Hybrid models for jets and plumes in a flowing ambient fluid
by Pun Kwok Leung
Ph.D. Civil Engineering
xxiv, 227,  leaves : ill. ; 30 cm
A hybrid of the length-scale and Eulerian integral approaches is applied to develop mathematical models for the prediction of flow behaviour from single buoyant discharges in a crossflow (SD3D) and multiple non-buoyant discharges in a coflow (MCJM)....[ Read more ]
A hybrid of the length-scale and Eulerian integral approaches is applied to develop mathematical models for the prediction of flow behaviour from single buoyant discharges in a crossflow (SD3D) and multiple non-buoyant discharges in a coflow (MCJM).
The SD3D model can predict the behaviour of discharges with three-dimensional trajectories. The traditional centreline velocity ratio approach and the momentum ratio approach are considered for locating the centreline flow trajectory. The predictions of the SD3D model are compared with a range of experimental data as well as the predictions from two existing models - the Expert System CORMIXl and the Lagrangian integral model JETLAG. It is shown through these comparisons that the SD3D model predicts the behaviour of effluent discharged at a variety of angles to the ambient current with reasonable accuracy. Based on the available data, the momentum ratio approach is apparently more accurate in locating flow trajectories than the traditional centreline ratio approach. It is noted that the momentum ratio approach is equivalent to using of the cross-sectional average velocity to locate the flow trajectory. The SD3D model retains the flexibility of a length-scale model enabling it to be more readily developed to deal with merging discharges. In addition, because the model utilises integral solutions it requires less empirical information to develop than an equivalent length-scale model which relies solely on dimensional analysis. Several areas of single discharge behaviour which are not well understood are identified through this study. Of these two important areas are weakly-advected jets and plumes.
The MCJM model also combines the modular structure of a length-scale model with the reduced empiricism of an Eulerian integral model. The model allows the transition between flow regions to occur in stages and this leads to the use of a multiple-point approach. Predictions from the multiple-point hybrid model are compared with an equivalent single-point hybrid model and an Eulerian integral solution for the same problem. The multiple-point approach significantly reduces transition errors when compared to the single-point model. These transition errors can result in inaccurate predictions of merging behaviour. Predictions from the multiple-point hybrid model are in good agreement with the integral solution.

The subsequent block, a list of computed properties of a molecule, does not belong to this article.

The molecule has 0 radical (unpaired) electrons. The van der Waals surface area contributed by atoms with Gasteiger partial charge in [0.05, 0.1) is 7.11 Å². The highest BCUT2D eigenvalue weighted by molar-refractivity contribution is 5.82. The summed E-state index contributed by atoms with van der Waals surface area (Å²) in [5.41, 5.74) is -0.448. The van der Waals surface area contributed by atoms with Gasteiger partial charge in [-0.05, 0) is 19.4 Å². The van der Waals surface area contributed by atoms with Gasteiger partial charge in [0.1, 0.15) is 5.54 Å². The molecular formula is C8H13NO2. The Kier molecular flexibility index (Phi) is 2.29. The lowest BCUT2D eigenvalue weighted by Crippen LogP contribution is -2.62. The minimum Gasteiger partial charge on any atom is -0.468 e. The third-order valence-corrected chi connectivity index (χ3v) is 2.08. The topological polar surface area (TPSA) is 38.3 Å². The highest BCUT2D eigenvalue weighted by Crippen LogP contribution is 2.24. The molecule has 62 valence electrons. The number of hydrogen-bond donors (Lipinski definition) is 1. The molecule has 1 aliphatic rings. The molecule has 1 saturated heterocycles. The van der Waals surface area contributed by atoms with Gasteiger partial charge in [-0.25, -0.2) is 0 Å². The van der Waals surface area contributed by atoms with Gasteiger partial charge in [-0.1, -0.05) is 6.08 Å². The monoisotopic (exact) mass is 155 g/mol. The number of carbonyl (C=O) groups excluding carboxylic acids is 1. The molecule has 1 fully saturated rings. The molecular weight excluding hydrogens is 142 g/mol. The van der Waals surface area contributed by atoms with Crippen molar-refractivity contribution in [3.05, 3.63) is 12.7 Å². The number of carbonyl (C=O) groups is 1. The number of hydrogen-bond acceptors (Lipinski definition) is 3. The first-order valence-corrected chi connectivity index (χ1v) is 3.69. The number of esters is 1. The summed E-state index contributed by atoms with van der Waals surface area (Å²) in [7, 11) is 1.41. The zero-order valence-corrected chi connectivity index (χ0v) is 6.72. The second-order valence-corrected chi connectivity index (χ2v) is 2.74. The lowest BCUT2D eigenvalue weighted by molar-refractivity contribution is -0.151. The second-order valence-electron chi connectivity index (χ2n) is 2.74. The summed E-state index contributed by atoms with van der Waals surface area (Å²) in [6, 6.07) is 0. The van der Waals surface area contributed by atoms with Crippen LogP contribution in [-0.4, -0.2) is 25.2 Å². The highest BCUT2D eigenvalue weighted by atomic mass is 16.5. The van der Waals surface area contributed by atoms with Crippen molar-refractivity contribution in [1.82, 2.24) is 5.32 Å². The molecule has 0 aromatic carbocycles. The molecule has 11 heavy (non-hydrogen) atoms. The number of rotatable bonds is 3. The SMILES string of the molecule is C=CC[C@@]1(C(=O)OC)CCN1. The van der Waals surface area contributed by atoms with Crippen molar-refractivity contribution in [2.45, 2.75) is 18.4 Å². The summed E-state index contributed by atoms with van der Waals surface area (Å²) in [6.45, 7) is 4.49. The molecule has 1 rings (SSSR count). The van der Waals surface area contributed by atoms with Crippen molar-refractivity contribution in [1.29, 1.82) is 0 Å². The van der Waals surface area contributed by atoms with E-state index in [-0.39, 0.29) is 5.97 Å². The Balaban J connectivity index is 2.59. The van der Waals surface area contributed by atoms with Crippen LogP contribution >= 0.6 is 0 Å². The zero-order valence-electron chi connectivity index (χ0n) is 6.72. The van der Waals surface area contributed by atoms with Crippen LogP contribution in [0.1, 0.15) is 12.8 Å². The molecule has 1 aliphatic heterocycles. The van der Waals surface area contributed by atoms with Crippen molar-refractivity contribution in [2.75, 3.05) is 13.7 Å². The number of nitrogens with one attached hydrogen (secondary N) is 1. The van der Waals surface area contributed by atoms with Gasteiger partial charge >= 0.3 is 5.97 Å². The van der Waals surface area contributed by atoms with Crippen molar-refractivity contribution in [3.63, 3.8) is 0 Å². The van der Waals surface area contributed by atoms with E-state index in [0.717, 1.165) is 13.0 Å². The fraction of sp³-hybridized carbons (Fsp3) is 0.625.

Following on from the development of the SD3D model, experimental investigations into the behaviour of weakly-advected jets and plumes are included in this study. These flows are of considerable practical interest because they commonly occur when wastewater is released into a marine environment. A unique experimental facility, combined with laser-induced fluorescence and image processing techniques, is employed to investigate the weakly-advected flow behaviour. These investigations include the study of the bulk properties and fluctuation statistics of weakly-advected flows. The obtained experimental data show that weakly-advected flows can be modelled effectively assuming the flow profiles are Gaussian and self-similar. Simple advection models for weakly-advected jets and plumes are established based on the assumption that weakly-advected jets and plumes behave in essentially the same way as jets and plumes in a still ambient fluid, but which are in addition advected by the ambient current. Mean concentration profiles of still and weakly-advected flows are shown to be similar. However, in the weakly-advected flow cases there are concentration profile distortions near the edges of the flows and some detachment of tracer from the main body of the flows. Comparisons of spread, dilution and trajectory data with predictions from the simple advection models show that the behaviour of weakly-advected jets and plumes resembles that of still jets and plumes.
The experimental results also show that the appropriate characteristic velocity for predicting the centreline location of a strong jet and an advected plume is the cross-sectional average velocity and not the centreline velocity (which has been utilised for this purpose in the past). This indicates that large scale turbulent structures play a significant role in determining the mean flow behaviour of weakly-advected flows. The importance of these large scale turbulent structures also justifies the use of momentum ratios, which are based on the total local momentum, for predicting flow trajectories. Notable differences can be found in the fluctuation statistics of still and weakly-advected flows. However, the root-mean-square and intermittency of the concentration fluctuations in the central regions of these flows are similar.
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